To determine the number of integral solutions for the linear equation

$$ x_1+x_2+x_3+\cdots+x_k = N$$

we have an expression $$ ^{N+k-1}C_{k-1}$$

But I want to know if the coefficients of $x_{1}+x_{2}+x_{3}$ were not unity, i.e. it were of type

$$ a_1 x_1+a_2 x_2+a_3 x_3+\cdots+a_k x_k = N$$

then how can we determine the number of integral solutions $>0 $ to this equation? How do we work towards the solution for this?

P.S. I am really not aware if any other question exists as the duplicate of this. Please pardon me if a question exactly like this exists.


The number $s(N)$ of solutions of your equation has generating function $$ \sum_{N=0}^\infty s(N) z^N = \prod_{i=1}^k \dfrac{1}{1 - z^{a_i}}$$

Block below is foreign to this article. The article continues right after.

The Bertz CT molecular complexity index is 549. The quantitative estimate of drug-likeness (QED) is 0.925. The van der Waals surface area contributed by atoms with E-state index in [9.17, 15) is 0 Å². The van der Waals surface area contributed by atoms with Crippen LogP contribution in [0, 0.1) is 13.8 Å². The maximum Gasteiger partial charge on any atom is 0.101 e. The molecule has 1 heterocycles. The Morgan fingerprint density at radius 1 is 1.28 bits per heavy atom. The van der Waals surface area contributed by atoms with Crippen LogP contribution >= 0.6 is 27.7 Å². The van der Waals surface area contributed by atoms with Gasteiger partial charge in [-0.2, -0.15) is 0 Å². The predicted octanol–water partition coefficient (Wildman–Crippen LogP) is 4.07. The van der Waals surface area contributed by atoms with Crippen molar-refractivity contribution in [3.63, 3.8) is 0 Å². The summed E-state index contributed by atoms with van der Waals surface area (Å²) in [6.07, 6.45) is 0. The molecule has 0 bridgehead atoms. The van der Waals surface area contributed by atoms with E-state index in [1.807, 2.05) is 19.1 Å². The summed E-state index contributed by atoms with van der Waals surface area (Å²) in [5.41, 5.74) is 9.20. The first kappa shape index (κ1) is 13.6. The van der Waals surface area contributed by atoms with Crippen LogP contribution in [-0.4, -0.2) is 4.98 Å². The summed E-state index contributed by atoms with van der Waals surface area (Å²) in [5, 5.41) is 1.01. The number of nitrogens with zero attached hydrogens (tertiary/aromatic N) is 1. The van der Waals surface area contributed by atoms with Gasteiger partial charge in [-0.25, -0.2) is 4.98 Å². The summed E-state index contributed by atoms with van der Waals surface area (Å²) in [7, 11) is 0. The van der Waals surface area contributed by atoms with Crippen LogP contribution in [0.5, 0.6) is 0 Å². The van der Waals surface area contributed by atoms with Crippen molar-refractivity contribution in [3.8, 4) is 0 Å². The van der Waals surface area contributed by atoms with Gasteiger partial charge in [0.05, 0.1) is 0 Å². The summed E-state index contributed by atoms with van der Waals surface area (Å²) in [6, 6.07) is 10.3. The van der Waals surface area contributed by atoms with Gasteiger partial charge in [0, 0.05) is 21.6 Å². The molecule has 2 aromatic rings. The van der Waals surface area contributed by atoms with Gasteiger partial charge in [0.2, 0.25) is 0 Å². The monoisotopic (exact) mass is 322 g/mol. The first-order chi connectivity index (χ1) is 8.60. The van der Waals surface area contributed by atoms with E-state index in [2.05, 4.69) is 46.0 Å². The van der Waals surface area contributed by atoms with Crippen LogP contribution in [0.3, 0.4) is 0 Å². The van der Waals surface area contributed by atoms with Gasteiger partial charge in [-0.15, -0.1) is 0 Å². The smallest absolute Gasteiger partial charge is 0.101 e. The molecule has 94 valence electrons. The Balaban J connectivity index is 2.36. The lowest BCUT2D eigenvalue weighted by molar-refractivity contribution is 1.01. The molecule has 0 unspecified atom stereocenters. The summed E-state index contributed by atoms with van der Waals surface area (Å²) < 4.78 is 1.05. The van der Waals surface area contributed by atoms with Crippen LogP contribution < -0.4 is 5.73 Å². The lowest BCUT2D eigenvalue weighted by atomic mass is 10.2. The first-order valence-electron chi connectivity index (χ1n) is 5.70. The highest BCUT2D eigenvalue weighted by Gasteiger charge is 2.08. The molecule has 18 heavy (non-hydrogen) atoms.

• $\begingroup$ So, if I have a linear equation like $2*(x_{1}+x_{2}+\cdots+x_{6})+x_{7} = C$ , (C being some integer) then the right hand side of the above equation becomes : $\prod_{k=1}^7 \frac{1}{1-a_{i}}$ = $(1-x^{2})^{-6}(1-x)^{-1} = (1-x)^{-7} (1+x)^{-6} $. Suppose I have to extract the answer for S(10), then should I find the coefficient of $x^{10}$ in the right hand side for my answer? $\endgroup$ – nerdier.js Sep 5 '14 at 18:43
  • 1
    $\begingroup$ Yes, that's right. $\endgroup$ – Robert Israel Sep 5 '14 at 18:51

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